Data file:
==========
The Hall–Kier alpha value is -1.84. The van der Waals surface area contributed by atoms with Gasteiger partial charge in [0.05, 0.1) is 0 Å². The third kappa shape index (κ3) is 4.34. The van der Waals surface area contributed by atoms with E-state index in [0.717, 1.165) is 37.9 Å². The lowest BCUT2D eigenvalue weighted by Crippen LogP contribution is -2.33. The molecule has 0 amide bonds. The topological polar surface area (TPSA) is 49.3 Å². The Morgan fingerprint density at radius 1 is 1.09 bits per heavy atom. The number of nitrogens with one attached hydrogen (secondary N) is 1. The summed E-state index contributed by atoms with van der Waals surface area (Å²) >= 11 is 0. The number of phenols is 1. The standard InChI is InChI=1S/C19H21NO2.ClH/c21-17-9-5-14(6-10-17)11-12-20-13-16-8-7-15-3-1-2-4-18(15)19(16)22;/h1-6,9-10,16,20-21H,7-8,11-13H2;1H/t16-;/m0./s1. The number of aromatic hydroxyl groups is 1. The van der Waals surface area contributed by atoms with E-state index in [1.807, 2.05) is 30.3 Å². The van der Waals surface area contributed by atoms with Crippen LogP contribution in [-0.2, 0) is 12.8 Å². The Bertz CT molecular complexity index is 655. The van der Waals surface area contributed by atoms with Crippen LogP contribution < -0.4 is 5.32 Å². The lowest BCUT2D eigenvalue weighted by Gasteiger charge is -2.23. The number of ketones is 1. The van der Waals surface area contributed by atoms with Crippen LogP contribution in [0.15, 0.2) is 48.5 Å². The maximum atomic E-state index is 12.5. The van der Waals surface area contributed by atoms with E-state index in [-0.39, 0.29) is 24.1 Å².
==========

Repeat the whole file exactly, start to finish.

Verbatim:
The Hall–Kier alpha value is -1.84. The van der Waals surface area contributed by atoms with Gasteiger partial charge in [0.05, 0.1) is 0 Å². The third kappa shape index (κ3) is 4.34. The van der Waals surface area contributed by atoms with E-state index in [0.717, 1.165) is 37.9 Å². The lowest BCUT2D eigenvalue weighted by Crippen LogP contribution is -2.33. The molecule has 0 amide bonds. The topological polar surface area (TPSA) is 49.3 Å². The Morgan fingerprint density at radius 1 is 1.09 bits per heavy atom. The number of nitrogens with one attached hydrogen (secondary N) is 1. The summed E-state index contributed by atoms with van der Waals surface area (Å²) >= 11 is 0. The number of phenols is 1. The standard InChI is InChI=1S/C19H21NO2.ClH/c21-17-9-5-14(6-10-17)11-12-20-13-16-8-7-15-3-1-2-4-18(15)19(16)22;/h1-6,9-10,16,20-21H,7-8,11-13H2;1H/t16-;/m0./s1. The number of aromatic hydroxyl groups is 1. The van der Waals surface area contributed by atoms with E-state index in [1.807, 2.05) is 30.3 Å². The van der Waals surface area contributed by atoms with Crippen LogP contribution in [-0.2, 0) is 12.8 Å². The Bertz CT molecular complexity index is 655. The van der Waals surface area contributed by atoms with Crippen LogP contribution < -0.4 is 5.32 Å². The lowest BCUT2D eigenvalue weighted by Gasteiger charge is -2.23. The number of ketones is 1. The van der Waals surface area contributed by atoms with Crippen LogP contribution in [0.15, 0.2) is 48.5 Å². The maximum atomic E-state index is 12.5. The van der Waals surface area contributed by atoms with E-state index in [-0.39, 0.29) is 24.1 Å².